Attributions [1]

If you are wondering why we need SELinux and namespaces at the same time, the way I view it is namespaces provide the nice abstraction but are not designed from a security first perspective. SELinux is the brick wall that’s going to stop you if you manage to break out of (accidentally or on purpose) from the namespace abstraction.

CGroups is the remaining piece of the puzzle. Its primary purpose isn’t security, but I list it because it regulates that different containers stay within their allotted space for compute resources (cpu, memory, I/O). So without cgroups, you can’t be confident your application won’t be stomped on by another application on the same node.

Securing the Master

The OpenShift/Kubernetes masters are a central point of access and should receive the highest level of security scrutiny.  OpenShift adds several components to Kubernetes to ensure a secure multi-tenant master:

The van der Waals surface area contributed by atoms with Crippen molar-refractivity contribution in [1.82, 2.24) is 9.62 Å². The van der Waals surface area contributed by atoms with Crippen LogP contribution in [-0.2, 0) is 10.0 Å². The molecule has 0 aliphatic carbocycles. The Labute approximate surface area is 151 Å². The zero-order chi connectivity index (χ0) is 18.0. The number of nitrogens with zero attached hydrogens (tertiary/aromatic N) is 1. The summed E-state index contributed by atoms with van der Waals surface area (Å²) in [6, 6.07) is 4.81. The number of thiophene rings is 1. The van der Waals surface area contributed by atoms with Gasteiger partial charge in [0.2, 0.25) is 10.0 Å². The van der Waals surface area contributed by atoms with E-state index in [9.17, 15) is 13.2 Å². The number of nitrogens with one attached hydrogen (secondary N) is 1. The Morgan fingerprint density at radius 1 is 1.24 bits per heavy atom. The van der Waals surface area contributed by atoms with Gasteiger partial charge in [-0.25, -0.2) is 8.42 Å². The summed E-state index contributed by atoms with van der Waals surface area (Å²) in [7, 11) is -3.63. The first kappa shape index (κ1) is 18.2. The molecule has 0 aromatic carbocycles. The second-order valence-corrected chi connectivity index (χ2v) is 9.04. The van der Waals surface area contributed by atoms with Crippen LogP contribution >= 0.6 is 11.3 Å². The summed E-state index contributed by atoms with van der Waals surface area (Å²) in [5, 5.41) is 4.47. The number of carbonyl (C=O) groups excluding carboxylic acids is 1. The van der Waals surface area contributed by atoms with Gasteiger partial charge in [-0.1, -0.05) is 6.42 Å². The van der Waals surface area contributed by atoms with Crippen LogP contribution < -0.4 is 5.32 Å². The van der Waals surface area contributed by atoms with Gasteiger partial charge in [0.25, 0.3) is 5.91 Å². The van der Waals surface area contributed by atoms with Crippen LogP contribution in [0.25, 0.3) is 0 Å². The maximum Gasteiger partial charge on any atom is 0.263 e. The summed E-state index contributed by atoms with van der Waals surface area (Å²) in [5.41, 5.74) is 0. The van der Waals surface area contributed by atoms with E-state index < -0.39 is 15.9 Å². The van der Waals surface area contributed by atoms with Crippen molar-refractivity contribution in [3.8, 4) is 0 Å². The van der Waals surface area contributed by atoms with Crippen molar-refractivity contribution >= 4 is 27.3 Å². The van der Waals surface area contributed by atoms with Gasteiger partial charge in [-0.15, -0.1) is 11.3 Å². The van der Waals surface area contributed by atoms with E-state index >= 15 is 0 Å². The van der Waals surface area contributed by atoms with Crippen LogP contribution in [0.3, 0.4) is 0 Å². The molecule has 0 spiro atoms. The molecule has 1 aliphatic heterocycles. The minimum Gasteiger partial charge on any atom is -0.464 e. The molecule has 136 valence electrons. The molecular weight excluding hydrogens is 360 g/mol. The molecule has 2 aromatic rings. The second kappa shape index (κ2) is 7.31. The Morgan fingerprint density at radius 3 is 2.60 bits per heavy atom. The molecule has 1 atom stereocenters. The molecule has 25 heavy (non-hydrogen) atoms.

• All access to the master is over TLS
  • Access to the API Server is X.509 certificate or token based
    • Project quota to limit how much damage a rogue token could do
  • Etcd is not exposed directly to the cluster


That’s it. Now you know everything you need to know about security. Well, maybe not everything, but you should have the basics. And knowing the basics at least lets everyone take part in the conversation and have a chance of asking the right questions.




OpenShift Container Platform, OpenShift Dedicated, OpenShift Origin